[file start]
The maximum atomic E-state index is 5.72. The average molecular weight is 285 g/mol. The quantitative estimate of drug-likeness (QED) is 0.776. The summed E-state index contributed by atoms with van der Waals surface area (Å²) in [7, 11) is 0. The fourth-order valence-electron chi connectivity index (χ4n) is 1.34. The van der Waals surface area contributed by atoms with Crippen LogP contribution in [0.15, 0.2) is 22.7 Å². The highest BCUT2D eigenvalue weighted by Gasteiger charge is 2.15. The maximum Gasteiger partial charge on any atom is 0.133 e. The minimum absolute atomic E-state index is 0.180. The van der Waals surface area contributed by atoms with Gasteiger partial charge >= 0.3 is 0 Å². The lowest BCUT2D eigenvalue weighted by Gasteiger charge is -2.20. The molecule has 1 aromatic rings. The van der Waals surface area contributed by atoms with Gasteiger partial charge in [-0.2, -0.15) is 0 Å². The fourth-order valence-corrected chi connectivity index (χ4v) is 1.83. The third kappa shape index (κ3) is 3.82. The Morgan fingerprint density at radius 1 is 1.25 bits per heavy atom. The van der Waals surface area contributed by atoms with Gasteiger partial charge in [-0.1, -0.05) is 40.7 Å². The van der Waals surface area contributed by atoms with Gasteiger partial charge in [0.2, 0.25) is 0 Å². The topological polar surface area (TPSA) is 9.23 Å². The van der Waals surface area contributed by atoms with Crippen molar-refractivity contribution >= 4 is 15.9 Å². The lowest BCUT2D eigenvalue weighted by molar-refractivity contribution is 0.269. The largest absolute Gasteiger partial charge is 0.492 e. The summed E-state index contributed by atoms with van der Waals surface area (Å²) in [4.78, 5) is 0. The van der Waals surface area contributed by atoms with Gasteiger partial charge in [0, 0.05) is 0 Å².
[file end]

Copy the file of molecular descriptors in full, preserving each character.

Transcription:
The maximum atomic E-state index is 5.72. The average molecular weight is 285 g/mol. The quantitative estimate of drug-likeness (QED) is 0.776. The summed E-state index contributed by atoms with van der Waals surface area (Å²) in [7, 11) is 0. The fourth-order valence-electron chi connectivity index (χ4n) is 1.34. The van der Waals surface area contributed by atoms with Crippen LogP contribution in [0.15, 0.2) is 22.7 Å². The highest BCUT2D eigenvalue weighted by Gasteiger charge is 2.15. The maximum Gasteiger partial charge on any atom is 0.133 e. The minimum absolute atomic E-state index is 0.180. The van der Waals surface area contributed by atoms with Gasteiger partial charge >= 0.3 is 0 Å². The lowest BCUT2D eigenvalue weighted by Gasteiger charge is -2.20. The molecule has 1 aromatic rings. The van der Waals surface area contributed by atoms with Gasteiger partial charge in [-0.2, -0.15) is 0 Å². The fourth-order valence-corrected chi connectivity index (χ4v) is 1.83. The third kappa shape index (κ3) is 3.82. The Morgan fingerprint density at radius 1 is 1.25 bits per heavy atom. The van der Waals surface area contributed by atoms with Gasteiger partial charge in [-0.1, -0.05) is 40.7 Å². The van der Waals surface area contributed by atoms with Gasteiger partial charge in [0.2, 0.25) is 0 Å². The topological polar surface area (TPSA) is 9.23 Å². The van der Waals surface area contributed by atoms with Crippen molar-refractivity contribution >= 4 is 15.9 Å². The lowest BCUT2D eigenvalue weighted by molar-refractivity contribution is 0.269. The largest absolute Gasteiger partial charge is 0.492 e. The summed E-state index contributed by atoms with van der Waals surface area (Å²) in [4.78, 5) is 0. The van der Waals surface area contributed by atoms with Gasteiger partial charge in [0, 0.05) is 0 Å².